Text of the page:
Search Results

You are looking at 1 - 2 of 2 items for :

  • Author or Editor: William M. Lapenta x
  • Bulletin of the American Meteorological Society x
  • Refine by Access: All Content x
Clear All Modify Search
Louis W. Uccellini
,
Richard W. Spinrad
,
Dorothy M. Koch
,
Craig N. McLean
, and
William M. Lapenta

Abstract

NOAA has launched the Earth Prediction Innovation Center (EPIC) in partnership with the Weather Enterprise (academia, government, and industry) to bring the power of distributed innovation to bear on one of the greatest challenges of our time. EPIC provides a collaborative framework building upon the community-driven Unified Forecast System (UFS) to accelerate innovative improvements to the nation’s forecast system in order to save lives, protect property, and enhance the economy. This article describes NOAA’s strategic, tactical, and organizational approaches to utilize EPIC to transform the world-leading U.S. national forecast systems into an even stronger and more effective community-based, computationally advanced Earth prediction system to meet the expanding and pressing needs of national and international societies.

Full access
Thomas M. Hamill
,
Gary T. Bates
,
Jeffrey S. Whitaker
,
Donald R. Murray
,
Michael Fiorino
,
Thomas J. Galarneau Jr.
,
Yuejian Zhu
, and
William Lapenta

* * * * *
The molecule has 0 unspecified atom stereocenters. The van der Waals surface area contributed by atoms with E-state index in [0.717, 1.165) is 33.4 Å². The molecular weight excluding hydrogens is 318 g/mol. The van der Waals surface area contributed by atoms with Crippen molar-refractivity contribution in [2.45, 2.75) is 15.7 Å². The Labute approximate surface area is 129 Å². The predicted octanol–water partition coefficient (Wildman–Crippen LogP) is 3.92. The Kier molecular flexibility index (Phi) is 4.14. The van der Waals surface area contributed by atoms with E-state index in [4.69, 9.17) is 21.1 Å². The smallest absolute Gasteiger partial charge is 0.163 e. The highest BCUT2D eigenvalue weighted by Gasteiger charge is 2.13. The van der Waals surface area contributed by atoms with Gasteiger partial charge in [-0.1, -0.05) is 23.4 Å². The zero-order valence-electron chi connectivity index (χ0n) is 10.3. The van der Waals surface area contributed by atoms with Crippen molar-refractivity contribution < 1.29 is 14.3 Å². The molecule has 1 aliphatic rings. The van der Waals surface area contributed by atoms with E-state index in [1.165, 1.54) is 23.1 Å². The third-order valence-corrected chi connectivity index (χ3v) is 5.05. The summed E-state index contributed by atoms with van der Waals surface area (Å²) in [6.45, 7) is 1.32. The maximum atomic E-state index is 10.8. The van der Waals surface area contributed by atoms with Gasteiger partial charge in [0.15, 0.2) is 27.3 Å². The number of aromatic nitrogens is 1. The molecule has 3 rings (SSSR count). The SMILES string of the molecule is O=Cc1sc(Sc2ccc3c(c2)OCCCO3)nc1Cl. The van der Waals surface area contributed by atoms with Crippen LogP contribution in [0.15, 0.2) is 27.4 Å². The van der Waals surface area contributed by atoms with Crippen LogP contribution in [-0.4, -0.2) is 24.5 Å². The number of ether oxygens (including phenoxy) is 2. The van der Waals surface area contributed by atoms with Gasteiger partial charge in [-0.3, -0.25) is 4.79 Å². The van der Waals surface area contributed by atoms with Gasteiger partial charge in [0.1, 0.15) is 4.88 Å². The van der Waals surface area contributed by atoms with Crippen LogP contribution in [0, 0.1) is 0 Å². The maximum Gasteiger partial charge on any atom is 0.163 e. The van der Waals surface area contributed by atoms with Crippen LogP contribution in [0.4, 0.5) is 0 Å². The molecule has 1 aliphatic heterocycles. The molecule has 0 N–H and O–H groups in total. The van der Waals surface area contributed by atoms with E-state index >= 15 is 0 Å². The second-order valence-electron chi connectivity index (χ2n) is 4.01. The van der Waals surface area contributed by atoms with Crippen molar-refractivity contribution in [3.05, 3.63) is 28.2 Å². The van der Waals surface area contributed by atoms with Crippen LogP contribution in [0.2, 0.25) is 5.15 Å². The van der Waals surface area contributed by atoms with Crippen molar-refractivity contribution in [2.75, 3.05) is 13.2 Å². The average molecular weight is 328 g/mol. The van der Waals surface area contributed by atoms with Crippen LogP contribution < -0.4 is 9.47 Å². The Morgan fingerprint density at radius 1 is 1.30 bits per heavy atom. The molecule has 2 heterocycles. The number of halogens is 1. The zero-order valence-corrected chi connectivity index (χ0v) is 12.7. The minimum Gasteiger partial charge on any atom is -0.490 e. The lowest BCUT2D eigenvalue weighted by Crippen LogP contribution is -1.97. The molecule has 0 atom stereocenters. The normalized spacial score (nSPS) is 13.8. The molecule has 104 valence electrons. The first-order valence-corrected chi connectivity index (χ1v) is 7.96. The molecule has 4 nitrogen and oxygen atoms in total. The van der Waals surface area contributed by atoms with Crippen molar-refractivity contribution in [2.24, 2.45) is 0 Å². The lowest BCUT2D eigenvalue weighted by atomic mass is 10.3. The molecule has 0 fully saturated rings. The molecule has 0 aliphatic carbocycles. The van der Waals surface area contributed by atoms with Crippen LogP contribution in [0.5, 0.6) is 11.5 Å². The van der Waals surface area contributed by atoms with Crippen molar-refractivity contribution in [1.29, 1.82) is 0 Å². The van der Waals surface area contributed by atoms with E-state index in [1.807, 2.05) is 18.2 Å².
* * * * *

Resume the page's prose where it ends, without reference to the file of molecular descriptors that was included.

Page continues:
A multidecadal ensemble reforecast database is now available that is approximately consistent with the operational 0000 UTC cycle of the 2012 NOAA Global Ensemble Forecast System (GEFS). The reforecast dataset consists of an 11-member ensemble run once each day from 0000 UTC initial conditions. Reforecasts are run to +16 days. As with the operational 2012 GEFS, the reforecast is run at T254L42 resolution (approximately 1/2° grid spacing, 42 levels) for week +1 forecasts and T190L42 (approximately 3/4° grid spacing) for the week +2 forecasts. Reforecasts were initialized with Climate Forecast System Reanalysis initial conditions, and perturbations were generated using the ensemble transform with rescaling technique. Reforecast data are available from 1985 to present.

Reforecast datasets were previously demonstrated to be very valuable for detecting and correcting systematic errors in forecasts, especially forecasts of relatively rare events and longer-lead forecasts. What is novel about this reforecast dataset relative to the first-generation NOAA reforecast is that (i) a modern, currently operational version of the forecast model is used (the previous reforecast used a model version from 1998); (ii) a much larger set of output data has been saved, including variables relevant for precipitation, hydrologic, wind energy, solar energy, severe weather, and tropical cyclone forecasting; and (iii) the archived data are at much higher resolution.

The article describes more about the reforecast configuration and provides a few examples of how this second-generation reforecast data may be used for research and a variety of weather forecast applications.

Full access